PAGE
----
From the beginning, both Jewish and gentile Christians used the divine title “Lord” (Mari or Maran in Aramaic, Kurios in Greek) for Jesus. The Septuagint, the Greek translation of the Hebrew Scriptures (third to second centuries B.C.E.), used Kurios to translate the Hebrew Adonai, which took the place of the holy name Yahweh. Jewish Christians used Mar to avoid pronouncing the divine name. Even the Epistle of James refers to Jesus consistently as “Lord” or “the Lord Jesus Christ.” Larry Hurtado points out that Paul can use the Aramaic invocation Maranatha, “Our Lord, come” (1 Cor 16:22), to his largely Gentile church at Corinth without translating it, as it was certainly familiar to them. He notes that Jesus, from very early in the Christian movement, was the object of the prayer and worship ordinarily reserved for God and that there is evidence of pre-existence theology even prior to Paul. Akyol pays little attention to the Gospel of John beyond commenting on its high Christology. But John is a very Jewish Gospel; its Prologue, which most probably predates the Gospel, speaks of Jesus as the divine Word, active in creation, a recasting of the Wisdom theology that developed in the late Old Testament.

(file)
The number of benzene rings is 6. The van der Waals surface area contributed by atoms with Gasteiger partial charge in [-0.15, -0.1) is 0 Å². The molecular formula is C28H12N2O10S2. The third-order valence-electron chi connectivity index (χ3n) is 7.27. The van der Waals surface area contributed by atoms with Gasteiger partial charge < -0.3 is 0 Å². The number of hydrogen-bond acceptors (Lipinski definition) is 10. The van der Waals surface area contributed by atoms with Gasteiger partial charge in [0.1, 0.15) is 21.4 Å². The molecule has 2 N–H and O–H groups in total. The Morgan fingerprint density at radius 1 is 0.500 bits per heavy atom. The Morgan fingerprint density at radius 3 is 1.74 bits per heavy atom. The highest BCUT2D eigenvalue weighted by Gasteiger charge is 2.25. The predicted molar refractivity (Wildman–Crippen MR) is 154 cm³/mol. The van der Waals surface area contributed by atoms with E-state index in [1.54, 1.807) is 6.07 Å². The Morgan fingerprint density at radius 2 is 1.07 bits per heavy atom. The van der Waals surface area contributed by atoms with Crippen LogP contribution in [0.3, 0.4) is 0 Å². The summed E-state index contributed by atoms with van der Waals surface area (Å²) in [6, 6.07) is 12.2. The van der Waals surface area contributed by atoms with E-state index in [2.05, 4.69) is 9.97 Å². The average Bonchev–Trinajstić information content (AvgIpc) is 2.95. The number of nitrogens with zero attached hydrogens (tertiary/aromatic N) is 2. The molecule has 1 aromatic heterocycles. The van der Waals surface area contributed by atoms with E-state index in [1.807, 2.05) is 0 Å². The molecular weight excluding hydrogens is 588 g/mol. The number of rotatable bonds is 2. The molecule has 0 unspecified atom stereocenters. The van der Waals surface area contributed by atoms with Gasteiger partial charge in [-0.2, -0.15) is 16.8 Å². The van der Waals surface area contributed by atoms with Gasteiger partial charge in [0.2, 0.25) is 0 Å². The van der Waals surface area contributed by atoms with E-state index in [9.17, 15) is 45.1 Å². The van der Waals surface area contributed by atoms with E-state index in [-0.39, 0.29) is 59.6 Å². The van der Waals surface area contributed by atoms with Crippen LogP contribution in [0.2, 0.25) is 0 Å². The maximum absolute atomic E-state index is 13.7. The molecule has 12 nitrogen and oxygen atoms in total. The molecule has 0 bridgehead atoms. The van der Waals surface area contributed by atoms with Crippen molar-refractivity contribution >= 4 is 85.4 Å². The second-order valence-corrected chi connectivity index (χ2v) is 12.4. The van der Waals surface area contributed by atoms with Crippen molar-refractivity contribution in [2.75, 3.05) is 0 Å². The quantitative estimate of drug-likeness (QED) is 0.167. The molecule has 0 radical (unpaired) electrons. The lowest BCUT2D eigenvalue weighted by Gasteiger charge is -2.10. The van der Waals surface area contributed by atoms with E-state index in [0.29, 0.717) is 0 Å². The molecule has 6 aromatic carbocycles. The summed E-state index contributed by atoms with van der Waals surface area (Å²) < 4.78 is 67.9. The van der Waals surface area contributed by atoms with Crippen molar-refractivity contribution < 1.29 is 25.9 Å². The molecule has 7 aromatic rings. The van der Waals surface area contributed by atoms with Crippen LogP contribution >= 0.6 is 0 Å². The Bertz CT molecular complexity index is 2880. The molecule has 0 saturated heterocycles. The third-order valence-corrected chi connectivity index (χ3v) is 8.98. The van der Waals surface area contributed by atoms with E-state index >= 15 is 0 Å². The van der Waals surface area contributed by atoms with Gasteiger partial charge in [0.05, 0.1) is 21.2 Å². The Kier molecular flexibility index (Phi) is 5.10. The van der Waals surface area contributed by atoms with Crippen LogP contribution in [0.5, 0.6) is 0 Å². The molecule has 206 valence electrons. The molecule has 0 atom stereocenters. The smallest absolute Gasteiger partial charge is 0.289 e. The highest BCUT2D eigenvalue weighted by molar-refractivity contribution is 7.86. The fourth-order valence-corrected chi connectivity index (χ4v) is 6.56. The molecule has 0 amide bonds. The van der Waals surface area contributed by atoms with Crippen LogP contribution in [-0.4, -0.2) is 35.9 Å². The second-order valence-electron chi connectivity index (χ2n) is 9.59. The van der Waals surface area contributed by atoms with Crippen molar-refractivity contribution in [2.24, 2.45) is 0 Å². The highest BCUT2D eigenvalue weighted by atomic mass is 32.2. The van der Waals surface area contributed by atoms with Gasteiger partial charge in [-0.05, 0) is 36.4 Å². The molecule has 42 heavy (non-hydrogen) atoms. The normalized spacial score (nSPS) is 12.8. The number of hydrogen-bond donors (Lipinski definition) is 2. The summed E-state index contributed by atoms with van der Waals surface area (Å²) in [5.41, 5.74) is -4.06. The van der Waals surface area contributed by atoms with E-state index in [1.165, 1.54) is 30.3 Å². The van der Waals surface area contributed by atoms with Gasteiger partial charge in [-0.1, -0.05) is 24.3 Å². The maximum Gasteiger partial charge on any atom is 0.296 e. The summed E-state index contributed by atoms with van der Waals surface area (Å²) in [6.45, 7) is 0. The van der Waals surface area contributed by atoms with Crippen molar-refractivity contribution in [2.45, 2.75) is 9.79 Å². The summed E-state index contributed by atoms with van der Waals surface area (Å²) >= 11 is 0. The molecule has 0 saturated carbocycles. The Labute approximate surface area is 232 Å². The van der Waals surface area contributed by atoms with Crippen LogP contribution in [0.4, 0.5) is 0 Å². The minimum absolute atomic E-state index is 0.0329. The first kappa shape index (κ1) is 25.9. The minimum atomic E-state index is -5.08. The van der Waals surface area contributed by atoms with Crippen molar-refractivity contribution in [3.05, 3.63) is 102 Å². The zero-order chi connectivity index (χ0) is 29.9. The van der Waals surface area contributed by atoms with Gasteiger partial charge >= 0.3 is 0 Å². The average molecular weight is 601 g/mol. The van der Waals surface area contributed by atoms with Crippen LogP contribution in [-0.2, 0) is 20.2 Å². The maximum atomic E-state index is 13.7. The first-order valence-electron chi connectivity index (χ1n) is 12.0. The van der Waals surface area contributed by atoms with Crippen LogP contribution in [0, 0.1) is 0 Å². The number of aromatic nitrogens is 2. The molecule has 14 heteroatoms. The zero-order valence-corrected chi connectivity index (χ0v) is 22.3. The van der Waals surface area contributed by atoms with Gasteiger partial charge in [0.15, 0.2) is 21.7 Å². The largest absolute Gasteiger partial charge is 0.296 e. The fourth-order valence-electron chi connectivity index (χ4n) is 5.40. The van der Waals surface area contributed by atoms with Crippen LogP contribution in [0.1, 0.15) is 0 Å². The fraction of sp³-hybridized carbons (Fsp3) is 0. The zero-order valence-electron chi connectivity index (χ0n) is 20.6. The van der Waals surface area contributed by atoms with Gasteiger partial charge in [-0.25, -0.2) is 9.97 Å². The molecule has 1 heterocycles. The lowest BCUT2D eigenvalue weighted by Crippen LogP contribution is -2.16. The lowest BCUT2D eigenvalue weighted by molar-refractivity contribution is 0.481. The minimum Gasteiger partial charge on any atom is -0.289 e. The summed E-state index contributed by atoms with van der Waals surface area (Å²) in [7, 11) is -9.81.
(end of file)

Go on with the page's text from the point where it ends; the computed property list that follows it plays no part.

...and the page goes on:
In spite of the author’s efforts to explain the church’s Christology in terms of an aberrant tradition, there is much to recommend in this study. Akyol writes with a clarity that is admirable, and the book is well researched. (The footnotes take up 55 pages.) He finds common themes within the Scriptures of the Abrahamic religions, the People of the Book, a term originating in the Quran. Both Muslims and Christians can learn from it. Muslims might see in the example of Jesus inspiration to focus on the spirit of their tradition rather than legalistic or fundamentalist interpretations, or his teaching that the law—whether Torah or Shariah—is for man rather than man (and woman) for the law, or his words in Lk 17:21, “The kingdom of God is within you,” for Akyol evidence that Jesus transformed the kingdom of God—which Muslims would call the caliphate—from a political kingdom into a spiritual one. Christians will be introduced to a more irenic vision of Islam, one that has come to terms with modernity. The fact that the sacred texts of Judaism, Christianity and Islam have far more in common than is generally known should lead to greater mutual respect and to the reconciliation so needed today.